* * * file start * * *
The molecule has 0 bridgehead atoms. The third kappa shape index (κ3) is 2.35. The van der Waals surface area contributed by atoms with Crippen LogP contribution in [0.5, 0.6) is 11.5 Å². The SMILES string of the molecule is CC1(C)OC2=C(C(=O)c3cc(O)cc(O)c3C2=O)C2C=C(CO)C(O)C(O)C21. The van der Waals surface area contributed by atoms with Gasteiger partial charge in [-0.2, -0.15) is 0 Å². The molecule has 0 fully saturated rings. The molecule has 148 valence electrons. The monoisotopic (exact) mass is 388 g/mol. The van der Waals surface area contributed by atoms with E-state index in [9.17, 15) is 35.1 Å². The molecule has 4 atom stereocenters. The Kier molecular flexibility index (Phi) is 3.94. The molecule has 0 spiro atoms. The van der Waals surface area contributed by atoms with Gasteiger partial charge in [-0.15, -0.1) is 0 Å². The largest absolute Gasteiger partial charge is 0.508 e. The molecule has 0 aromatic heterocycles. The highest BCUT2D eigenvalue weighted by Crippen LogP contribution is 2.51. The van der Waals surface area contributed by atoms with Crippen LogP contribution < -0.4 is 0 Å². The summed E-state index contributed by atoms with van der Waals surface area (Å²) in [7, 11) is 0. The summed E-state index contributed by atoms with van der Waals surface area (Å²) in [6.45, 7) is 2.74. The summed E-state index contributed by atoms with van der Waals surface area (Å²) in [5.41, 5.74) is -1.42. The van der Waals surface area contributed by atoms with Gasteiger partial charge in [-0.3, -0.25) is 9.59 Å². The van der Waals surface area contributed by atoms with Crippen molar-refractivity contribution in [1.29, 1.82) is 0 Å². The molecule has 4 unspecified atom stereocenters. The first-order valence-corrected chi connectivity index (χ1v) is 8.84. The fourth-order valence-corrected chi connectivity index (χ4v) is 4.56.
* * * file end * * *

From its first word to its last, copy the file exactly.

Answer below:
The molecule has 0 bridgehead atoms. The third kappa shape index (κ3) is 2.35. The van der Waals surface area contributed by atoms with Crippen LogP contribution in [0.5, 0.6) is 11.5 Å². The SMILES string of the molecule is CC1(C)OC2=C(C(=O)c3cc(O)cc(O)c3C2=O)C2C=C(CO)C(O)C(O)C21. The van der Waals surface area contributed by atoms with Gasteiger partial charge in [-0.2, -0.15) is 0 Å². The molecule has 0 fully saturated rings. The molecule has 148 valence electrons. The monoisotopic (exact) mass is 388 g/mol. The van der Waals surface area contributed by atoms with E-state index in [9.17, 15) is 35.1 Å². The molecule has 4 atom stereocenters. The Kier molecular flexibility index (Phi) is 3.94. The molecule has 0 spiro atoms. The van der Waals surface area contributed by atoms with Gasteiger partial charge in [-0.15, -0.1) is 0 Å². The largest absolute Gasteiger partial charge is 0.508 e. The molecule has 0 aromatic heterocycles. The highest BCUT2D eigenvalue weighted by Crippen LogP contribution is 2.51. The van der Waals surface area contributed by atoms with Crippen LogP contribution < -0.4 is 0 Å². The summed E-state index contributed by atoms with van der Waals surface area (Å²) in [7, 11) is 0. The summed E-state index contributed by atoms with van der Waals surface area (Å²) in [6.45, 7) is 2.74. The summed E-state index contributed by atoms with van der Waals surface area (Å²) in [5.41, 5.74) is -1.42. The van der Waals surface area contributed by atoms with Gasteiger partial charge in [-0.3, -0.25) is 9.59 Å². The van der Waals surface area contributed by atoms with Crippen molar-refractivity contribution in [1.29, 1.82) is 0 Å². The molecule has 4 unspecified atom stereocenters. The first-order valence-corrected chi connectivity index (χ1v) is 8.84. The fourth-order valence-corrected chi connectivity index (χ4v) is 4.56.